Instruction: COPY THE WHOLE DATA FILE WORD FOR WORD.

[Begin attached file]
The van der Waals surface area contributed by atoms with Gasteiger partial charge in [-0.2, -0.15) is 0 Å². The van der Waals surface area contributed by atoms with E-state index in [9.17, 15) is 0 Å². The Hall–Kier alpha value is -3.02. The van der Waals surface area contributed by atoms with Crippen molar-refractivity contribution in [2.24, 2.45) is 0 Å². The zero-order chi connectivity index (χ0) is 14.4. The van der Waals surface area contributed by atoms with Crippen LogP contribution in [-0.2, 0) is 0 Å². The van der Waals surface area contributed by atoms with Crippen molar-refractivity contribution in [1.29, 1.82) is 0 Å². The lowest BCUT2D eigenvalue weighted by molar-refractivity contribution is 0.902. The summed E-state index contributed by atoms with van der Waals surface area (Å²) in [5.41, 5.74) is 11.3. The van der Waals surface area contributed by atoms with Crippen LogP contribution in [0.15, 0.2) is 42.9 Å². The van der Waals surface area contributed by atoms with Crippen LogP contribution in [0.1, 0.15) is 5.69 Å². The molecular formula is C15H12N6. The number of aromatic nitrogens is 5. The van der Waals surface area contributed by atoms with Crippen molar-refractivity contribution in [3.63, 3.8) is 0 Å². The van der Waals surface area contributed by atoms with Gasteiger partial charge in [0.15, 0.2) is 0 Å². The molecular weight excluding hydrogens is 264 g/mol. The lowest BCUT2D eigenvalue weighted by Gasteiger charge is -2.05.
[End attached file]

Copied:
The van der Waals surface area contributed by atoms with Gasteiger partial charge in [-0.2, -0.15) is 0 Å². The van der Waals surface area contributed by atoms with E-state index in [9.17, 15) is 0 Å². The Hall–Kier alpha value is -3.02. The van der Waals surface area contributed by atoms with Crippen molar-refractivity contribution in [2.24, 2.45) is 0 Å². The zero-order chi connectivity index (χ0) is 14.4. The van der Waals surface area contributed by atoms with Crippen LogP contribution in [-0.2, 0) is 0 Å². The van der Waals surface area contributed by atoms with Crippen molar-refractivity contribution in [1.29, 1.82) is 0 Å². The lowest BCUT2D eigenvalue weighted by molar-refractivity contribution is 0.902. The summed E-state index contributed by atoms with van der Waals surface area (Å²) in [5.41, 5.74) is 11.3. The van der Waals surface area contributed by atoms with Crippen LogP contribution in [0.15, 0.2) is 42.9 Å². The van der Waals surface area contributed by atoms with Crippen LogP contribution in [0.1, 0.15) is 5.69 Å². The molecular formula is C15H12N6. The number of aromatic nitrogens is 5. The van der Waals surface area contributed by atoms with Crippen molar-refractivity contribution in [3.63, 3.8) is 0 Å². The van der Waals surface area contributed by atoms with Gasteiger partial charge in [0.15, 0.2) is 0 Å². The molecular weight excluding hydrogens is 264 g/mol. The lowest BCUT2D eigenvalue weighted by Gasteiger charge is -2.05.